A former U.S. State Department official who spent seven consecutive war years in Iraq and Afghanistan debuts with a damning memoir about our lies, failures, and horrors in the region.
Weston’s title refers to the moment when people with severe facial injuries first look at themselves in the mirror. He believes the rest of us need to take a look, as well. This is no story told by someone residing safely in academia or in a Washington, D.C., office. The author, who worked for both the George W. Bush and Barack Obama administrations, was assigned to the Marines for much of his duty, and he had extensive experience with gunfire, explosive devices, and terrible accidents. On one occasion—an event that haunts him throughout this deeply disturbing text—his actions led, indirectly, to the deaths of 31 service members, whose helicopter crashed on the way to secure polling locations for the 2005 Iraqi elections—a mission the author had urged. Weston revisits this moment continually, his guilt emerging in painful, self-recriminating sentences. Later, back in the United States, he endeavored to visit all of their graves and to meet some family members. The author spares no one. Bush and Cheney, he says, lied—even joked—about weapons of mass destruction; politicians from both major parties supported the troops in rhetorical but not meaningful ways. In several places, Weston provides lists of fallen warriors, and readers will be struck by the youth of those killed in action: many were teenagers, most others in their 20s. And for what? he asks repeatedly. The author declares that on both fronts—Iraq and Afghanistan—we failed to accomplish much that’s meaningful, and in Iraq, we sowed the seeds of al-Qaida, the Islamic State group, and a most horrific civil war. Weston also focuses sharply on the wounded and disfigured and on the local people, who have suffered unspeakably.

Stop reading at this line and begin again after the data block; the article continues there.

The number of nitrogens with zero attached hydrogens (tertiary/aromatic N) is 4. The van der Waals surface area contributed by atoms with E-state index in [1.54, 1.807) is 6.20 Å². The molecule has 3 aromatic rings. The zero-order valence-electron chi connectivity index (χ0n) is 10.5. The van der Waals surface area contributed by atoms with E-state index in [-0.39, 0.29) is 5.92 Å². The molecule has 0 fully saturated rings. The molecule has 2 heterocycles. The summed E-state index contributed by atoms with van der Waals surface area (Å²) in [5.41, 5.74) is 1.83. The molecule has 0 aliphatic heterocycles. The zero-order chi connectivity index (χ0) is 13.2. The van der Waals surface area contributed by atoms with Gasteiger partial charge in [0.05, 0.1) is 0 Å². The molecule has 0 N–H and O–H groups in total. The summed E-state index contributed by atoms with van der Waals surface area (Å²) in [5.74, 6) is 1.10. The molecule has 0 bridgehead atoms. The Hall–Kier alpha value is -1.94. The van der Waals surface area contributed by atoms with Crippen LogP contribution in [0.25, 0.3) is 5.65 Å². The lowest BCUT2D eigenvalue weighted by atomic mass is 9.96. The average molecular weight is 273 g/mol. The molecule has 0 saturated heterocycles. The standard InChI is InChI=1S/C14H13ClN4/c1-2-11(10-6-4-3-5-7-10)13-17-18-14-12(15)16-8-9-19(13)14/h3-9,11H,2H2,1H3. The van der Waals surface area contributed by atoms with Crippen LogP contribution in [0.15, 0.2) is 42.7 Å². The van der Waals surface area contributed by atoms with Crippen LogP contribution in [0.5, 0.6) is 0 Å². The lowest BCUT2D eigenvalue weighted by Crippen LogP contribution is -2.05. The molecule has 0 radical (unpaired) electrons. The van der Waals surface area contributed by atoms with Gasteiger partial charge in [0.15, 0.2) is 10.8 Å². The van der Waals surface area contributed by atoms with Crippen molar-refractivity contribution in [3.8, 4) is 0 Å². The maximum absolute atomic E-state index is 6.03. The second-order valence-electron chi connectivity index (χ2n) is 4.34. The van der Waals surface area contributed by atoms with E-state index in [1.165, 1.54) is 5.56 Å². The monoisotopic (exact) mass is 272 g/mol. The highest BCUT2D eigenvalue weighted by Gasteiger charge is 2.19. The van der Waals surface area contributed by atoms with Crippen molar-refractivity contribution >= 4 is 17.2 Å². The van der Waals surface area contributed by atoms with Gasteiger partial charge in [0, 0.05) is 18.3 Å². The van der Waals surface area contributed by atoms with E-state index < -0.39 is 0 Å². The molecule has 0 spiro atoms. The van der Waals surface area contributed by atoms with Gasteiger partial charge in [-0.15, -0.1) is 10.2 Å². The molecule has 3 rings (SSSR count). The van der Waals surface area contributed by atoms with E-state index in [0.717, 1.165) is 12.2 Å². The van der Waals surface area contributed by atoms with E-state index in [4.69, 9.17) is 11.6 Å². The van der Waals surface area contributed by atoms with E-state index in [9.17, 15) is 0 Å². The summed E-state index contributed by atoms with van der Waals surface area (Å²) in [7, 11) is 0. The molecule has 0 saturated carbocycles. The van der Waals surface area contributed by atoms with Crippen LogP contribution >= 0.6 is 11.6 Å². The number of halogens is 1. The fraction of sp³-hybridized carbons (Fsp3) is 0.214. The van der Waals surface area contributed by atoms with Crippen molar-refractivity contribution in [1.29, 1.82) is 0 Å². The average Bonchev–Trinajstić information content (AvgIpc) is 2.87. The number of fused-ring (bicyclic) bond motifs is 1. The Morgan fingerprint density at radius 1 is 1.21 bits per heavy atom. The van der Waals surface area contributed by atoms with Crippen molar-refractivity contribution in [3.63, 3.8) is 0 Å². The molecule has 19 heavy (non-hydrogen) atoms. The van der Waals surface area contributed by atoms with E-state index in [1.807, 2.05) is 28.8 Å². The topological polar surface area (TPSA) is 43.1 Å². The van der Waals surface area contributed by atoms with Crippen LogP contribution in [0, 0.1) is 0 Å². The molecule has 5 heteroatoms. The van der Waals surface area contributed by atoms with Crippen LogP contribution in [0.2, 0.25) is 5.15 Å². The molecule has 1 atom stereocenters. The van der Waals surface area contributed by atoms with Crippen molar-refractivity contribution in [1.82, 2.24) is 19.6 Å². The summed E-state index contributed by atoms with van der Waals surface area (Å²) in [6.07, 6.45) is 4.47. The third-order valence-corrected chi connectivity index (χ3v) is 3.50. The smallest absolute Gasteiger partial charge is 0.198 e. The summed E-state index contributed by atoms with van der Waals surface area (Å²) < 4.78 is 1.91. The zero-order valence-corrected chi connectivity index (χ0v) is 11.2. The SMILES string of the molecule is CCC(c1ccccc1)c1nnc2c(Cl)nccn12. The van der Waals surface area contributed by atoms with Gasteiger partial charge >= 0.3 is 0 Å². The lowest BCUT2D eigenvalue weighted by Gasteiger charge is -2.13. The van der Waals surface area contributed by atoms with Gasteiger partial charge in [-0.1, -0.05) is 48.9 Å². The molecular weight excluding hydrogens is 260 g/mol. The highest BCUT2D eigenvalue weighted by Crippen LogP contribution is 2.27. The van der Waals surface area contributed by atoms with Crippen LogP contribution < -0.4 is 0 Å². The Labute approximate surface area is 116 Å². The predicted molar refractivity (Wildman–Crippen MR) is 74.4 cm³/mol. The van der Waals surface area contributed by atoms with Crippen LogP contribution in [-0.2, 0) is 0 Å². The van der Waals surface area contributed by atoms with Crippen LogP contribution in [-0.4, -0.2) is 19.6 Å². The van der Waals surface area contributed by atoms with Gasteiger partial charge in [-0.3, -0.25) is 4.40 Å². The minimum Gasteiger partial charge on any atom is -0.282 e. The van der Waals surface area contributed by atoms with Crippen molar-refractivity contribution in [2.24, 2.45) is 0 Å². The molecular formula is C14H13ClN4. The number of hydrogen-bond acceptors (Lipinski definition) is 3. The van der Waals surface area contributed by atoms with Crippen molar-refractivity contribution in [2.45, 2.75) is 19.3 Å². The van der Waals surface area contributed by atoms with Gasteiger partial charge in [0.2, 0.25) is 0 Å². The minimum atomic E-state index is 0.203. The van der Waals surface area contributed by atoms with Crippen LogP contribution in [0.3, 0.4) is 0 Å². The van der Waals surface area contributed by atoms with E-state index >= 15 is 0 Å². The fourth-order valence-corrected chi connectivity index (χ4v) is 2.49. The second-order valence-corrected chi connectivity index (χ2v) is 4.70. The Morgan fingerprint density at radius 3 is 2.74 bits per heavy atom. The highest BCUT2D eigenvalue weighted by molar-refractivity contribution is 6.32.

Vivid pages soaked with blood, reverberating with cries of pain, loss, and regret.